The women dressed relatively the same as they did a hundred years prior, but women back then still lacked basic rights and freedoms, so it’s not like they were throwing their education or job history on their profiles like guys could. Instead, “can whip up a mean stew”, or “in line to inherit fortune” will have to do.
Many Americans headed out West in the 1800’s, hoping to find gold, or, well, anything better than what they already had; if you were single, you went out to California not just for gold, but for love. No one knew anyone out West (or everyone they knew just died on the way out there), so Tinder would’ve been a hot commodity, as everyone was looking for someone to share their fortunes with.
Guys vastly outnumbered the women, though, so ladies didn’t have much trouble finding a suitable suitor; if you were a single guy in California, chances are you’d find a huge gold supply before you found a decent wife. Some women found themselves in relationships with men who’d supposedly just found a fortune in gold, only to discover right after the wedding that they were dirt poor; you basically had to guess and swipe right on whoever you’d think would find the most gold, if any.
The coming of the next century saw some changes in dating, and Tinder would’ve seen more widespread use in the 20th century than in previous centuries. Women started to have more freedom, and styles started to change at a more rapid pace, which the gentleman didn’t mind.
The messaging that would’ve taken place in the 1900’s would have been much better in terms of quality than previous centuries, as more people were literate, but that doesn’t mean the ladies had it any easier; douchebags existed back in the day. In the ‘20s, people were having a great time and were sleeping around more than ever before thanks to Tinder, but once the Great Depression hit, dating got rough.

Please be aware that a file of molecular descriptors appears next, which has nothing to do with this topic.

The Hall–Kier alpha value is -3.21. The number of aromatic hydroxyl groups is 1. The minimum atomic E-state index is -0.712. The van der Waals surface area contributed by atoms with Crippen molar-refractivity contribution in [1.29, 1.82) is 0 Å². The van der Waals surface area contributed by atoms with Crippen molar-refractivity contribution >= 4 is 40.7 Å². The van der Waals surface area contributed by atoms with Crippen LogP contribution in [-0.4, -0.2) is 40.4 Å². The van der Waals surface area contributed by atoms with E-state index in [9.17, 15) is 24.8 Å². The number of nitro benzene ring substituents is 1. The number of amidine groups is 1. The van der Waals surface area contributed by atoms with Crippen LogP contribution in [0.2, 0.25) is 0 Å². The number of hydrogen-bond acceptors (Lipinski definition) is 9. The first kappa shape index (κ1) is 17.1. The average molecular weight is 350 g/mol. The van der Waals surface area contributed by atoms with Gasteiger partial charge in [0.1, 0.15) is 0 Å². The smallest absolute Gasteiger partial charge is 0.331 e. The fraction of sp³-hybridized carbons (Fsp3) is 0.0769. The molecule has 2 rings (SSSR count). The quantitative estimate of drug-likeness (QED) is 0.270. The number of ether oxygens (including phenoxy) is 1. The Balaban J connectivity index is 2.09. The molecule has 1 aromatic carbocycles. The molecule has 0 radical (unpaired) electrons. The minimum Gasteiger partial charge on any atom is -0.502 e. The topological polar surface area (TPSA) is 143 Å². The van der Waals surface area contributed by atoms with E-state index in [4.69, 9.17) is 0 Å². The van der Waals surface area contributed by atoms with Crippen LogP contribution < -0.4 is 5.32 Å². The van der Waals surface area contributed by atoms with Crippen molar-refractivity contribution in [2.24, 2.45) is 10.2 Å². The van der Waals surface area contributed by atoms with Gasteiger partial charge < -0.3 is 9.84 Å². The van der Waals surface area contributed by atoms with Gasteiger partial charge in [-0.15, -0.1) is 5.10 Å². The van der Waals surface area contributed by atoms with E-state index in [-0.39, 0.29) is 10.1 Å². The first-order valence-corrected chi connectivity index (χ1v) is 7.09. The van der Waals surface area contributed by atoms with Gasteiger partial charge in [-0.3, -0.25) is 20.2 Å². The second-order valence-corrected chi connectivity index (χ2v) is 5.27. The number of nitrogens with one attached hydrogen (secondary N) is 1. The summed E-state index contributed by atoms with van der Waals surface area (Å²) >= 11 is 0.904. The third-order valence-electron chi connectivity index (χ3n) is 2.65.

During the Depression, all a lady cared about was if they guy had a job, some land, and some food, or a combination of the three; back in the ‘20s, everyone had a job and everyone was rich, so people weren’t very picky when it came to dating, but that changed at the end of the decade.
The 1940’s saw World War II, and Tinder was pretty much nonexistent during this time; everyone was contributing to the war effort at home, so there wasn’t any time to choose whether to swipe left or right. If a single guy or girl was caught using Tinder, any adult would scold them and say, “Hey kid, don’t you know there’s a war on?!?”
Once Hitler blew his brains out, everyone went back home and started families, which means basically everyone was on Tinder in the ‘50s; if you were on Tinder in the years after the war, you were getting laid left and right (by the gal you married right after you got back from killing Nazis).
The psychedelic sixties saw the era of “free love”, so people would’ve been flooding onto Tinder, but since everybody was high out of their minds, they just swiped right on everyone they saw; if you were alive in the 1960’s, you were getting some.
The last third of the 20th century on Tinder wouldn’t be all that different from the Tinder we have today, except for the styles people wear and the interests they have; guys will still be creepy and girls will still be confusing. The previous centuries surely would’ve been very different in terms of Tindering, as dating customs were just different back then, but it still would be an interesting thing to experience.
Is Tinder today better or worse than what it would’ve been had it been around in the past?
Yeah, it’s worse.